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How to wear the key catwalk trends – from beige to boilersuits

Biscuit beige (pictured top)

There is a danger in over-contextualising fashion. Short skirts? Must be the economy. Pink? Yep, seventh-wave feminism. That said, it is calming wrapping yourself in a bland colour when the country is in political turmoil, and beige was seen at the expected (Burberry, Max Mara) and unexpected (Tibi, Kenzo) shows this season. It works best worn tonally; halfway between the palette at Tom Ford, which was very Bath Oliver biscuit, and Calvin Klein, as worn head-to-toe by Carolyn Bessette-Kennedy.

What to buy on the high street Oversized trench, Zara

Trouser suit 3.0

Composite: Guardian design team

The suit spectrum is a broad one. For some, it screams work. For others, it’s a welcome alternative to a dress. Princess Diana started wearing them to events post-divorce as a sign of liberation (let’s call it now-who-wears-the-trousers signalling), while Gabriela Hearst’s pantsuits have redefined the democratic dress code (Alexandria Ocasio-Cortez is a fan). Diana’s navy is fine if you have three events a week, otherwise go matching and bold, à la Cluedo’s Colonel Mustard.

What to buy on the high street Pink jacket and trousers, Mango

Excessive fringing

Composite: Guardian design team

The mood of the season, at least with partywear, is that more is not enough, so pop on some more. At least that was the case on dress hems at Richard Quinn, sleeves at Valentino, and bags at Loewe. Choose a coat or dress with an excessive trim (see the late Lee Radziwill wafting around New York) and aim for an absurdly froufrou silhouette. Think Stoppit from Stoppit And TidyUp and you’re halfway there. The cartoonishly yellow feather trimmed coat at Rochas made us smile, and that’s the goal.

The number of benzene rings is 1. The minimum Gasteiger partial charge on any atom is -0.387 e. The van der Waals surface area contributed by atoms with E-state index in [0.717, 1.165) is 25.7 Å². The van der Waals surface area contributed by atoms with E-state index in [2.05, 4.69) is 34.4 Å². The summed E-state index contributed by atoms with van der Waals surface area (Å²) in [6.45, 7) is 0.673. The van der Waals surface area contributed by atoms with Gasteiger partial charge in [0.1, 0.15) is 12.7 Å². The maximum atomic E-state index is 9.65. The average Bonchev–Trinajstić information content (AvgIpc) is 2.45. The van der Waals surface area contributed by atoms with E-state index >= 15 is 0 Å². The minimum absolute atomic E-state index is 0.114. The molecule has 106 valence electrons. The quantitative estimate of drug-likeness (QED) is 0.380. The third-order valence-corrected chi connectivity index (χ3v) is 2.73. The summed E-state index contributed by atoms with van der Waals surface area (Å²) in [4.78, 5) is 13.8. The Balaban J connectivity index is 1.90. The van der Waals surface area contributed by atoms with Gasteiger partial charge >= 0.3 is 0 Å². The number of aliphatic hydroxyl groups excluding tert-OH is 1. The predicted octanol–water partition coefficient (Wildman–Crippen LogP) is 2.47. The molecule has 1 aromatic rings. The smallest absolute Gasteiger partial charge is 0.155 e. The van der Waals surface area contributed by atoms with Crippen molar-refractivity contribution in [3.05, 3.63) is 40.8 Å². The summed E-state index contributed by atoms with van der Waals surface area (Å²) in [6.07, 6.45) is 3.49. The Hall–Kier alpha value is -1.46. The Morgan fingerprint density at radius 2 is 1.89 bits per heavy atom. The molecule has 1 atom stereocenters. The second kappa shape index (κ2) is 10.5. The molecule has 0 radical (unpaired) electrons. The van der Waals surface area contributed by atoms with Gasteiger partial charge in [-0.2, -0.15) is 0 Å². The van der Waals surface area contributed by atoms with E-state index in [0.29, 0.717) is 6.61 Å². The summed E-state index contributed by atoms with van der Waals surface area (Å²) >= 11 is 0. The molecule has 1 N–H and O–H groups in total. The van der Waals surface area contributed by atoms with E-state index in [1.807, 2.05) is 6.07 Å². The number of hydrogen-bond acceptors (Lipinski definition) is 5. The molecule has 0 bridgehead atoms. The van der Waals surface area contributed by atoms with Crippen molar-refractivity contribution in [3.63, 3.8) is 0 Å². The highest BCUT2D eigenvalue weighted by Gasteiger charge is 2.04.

What to buy on the high street Satin wrap fringe skirt, Other Stories

Navy overalls

Composite: Guardian design team

Boiler suits – the grittier, workhorse cousins to the jumpsuit – are back again, although frankly when are they not? This season’s are navy though, so closer to overalls, and longline, which is more flattering. At Dries van Noten, Alexa Chung and Isabel Marant they were best with a Cuban heel, and at Louis Vuitton came cinched with a belt. Imagine the Fonz at work, or a 1950s greaser on a bike, and work backwards from there. Morph reference is mostly about the silhouette

What to buy on the high street Washed cotton boilersuit, Arket

Enormous bows

Composite: Guardian design team

Few things elevate a gown on the red carpet like an enormous bow. Hedi Slimane opened his first Celine show with a polka dot version, while models at Moschino wore theirs like baby carriers. Bow-shaped backpacks were popular at Miu Miu, but the winner was a taffeta one worn as a necklace at Marc Jacobs. Size matters here, as the petulant Scarlett O’Hara knew, but so does placement: up high, as on those maltese dogs at Crufts.

What to buy on the high street Bow-fronted dress, Asos

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